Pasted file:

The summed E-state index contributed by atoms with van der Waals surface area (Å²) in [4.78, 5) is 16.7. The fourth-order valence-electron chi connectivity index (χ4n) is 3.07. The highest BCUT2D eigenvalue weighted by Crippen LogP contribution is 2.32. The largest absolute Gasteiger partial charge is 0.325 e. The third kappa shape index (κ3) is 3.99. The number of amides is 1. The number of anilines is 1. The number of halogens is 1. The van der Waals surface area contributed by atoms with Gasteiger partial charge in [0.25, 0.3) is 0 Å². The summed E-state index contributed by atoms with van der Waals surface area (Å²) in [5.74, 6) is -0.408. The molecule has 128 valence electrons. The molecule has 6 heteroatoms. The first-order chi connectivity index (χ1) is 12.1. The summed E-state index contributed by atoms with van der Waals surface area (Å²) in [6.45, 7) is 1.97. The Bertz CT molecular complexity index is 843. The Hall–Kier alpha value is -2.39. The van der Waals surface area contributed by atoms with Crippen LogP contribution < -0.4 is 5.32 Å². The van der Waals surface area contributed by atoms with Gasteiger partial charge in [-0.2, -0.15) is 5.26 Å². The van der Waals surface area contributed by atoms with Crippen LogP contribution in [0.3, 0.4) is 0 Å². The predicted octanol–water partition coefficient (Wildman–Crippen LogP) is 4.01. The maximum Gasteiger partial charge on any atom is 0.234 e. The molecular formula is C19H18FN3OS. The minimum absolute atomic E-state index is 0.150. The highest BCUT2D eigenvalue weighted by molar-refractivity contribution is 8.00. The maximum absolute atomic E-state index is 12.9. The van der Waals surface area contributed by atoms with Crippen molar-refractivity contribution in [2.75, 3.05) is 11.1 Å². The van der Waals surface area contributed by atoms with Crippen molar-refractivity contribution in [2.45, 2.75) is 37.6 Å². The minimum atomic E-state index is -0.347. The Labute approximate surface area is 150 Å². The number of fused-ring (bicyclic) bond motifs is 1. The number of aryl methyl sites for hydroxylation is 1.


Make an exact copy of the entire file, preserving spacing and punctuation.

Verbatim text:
The summed E-state index contributed by atoms with van der Waals surface area (Å²) in [4.78, 5) is 16.7. The fourth-order valence-electron chi connectivity index (χ4n) is 3.07. The highest BCUT2D eigenvalue weighted by Crippen LogP contribution is 2.32. The largest absolute Gasteiger partial charge is 0.325 e. The third kappa shape index (κ3) is 3.99. The number of amides is 1. The number of anilines is 1. The number of halogens is 1. The van der Waals surface area contributed by atoms with Gasteiger partial charge in [0.25, 0.3) is 0 Å². The summed E-state index contributed by atoms with van der Waals surface area (Å²) in [5.74, 6) is -0.408. The molecule has 128 valence electrons. The molecule has 6 heteroatoms. The first-order chi connectivity index (χ1) is 12.1. The summed E-state index contributed by atoms with van der Waals surface area (Å²) in [6.45, 7) is 1.97. The Bertz CT molecular complexity index is 843. The Hall–Kier alpha value is -2.39. The van der Waals surface area contributed by atoms with Crippen LogP contribution < -0.4 is 5.32 Å². The van der Waals surface area contributed by atoms with Gasteiger partial charge in [-0.2, -0.15) is 5.26 Å². The van der Waals surface area contributed by atoms with Crippen LogP contribution in [0.3, 0.4) is 0 Å². The predicted octanol–water partition coefficient (Wildman–Crippen LogP) is 4.01. The maximum Gasteiger partial charge on any atom is 0.234 e. The molecular formula is C19H18FN3OS. The minimum absolute atomic E-state index is 0.150. The highest BCUT2D eigenvalue weighted by molar-refractivity contribution is 8.00. The maximum absolute atomic E-state index is 12.9. The van der Waals surface area contributed by atoms with Crippen molar-refractivity contribution in [2.75, 3.05) is 11.1 Å². The van der Waals surface area contributed by atoms with Crippen molar-refractivity contribution in [2.45, 2.75) is 37.6 Å². The minimum atomic E-state index is -0.347. The Labute approximate surface area is 150 Å². The number of fused-ring (bicyclic) bond motifs is 1. The number of aryl methyl sites for hydroxylation is 1.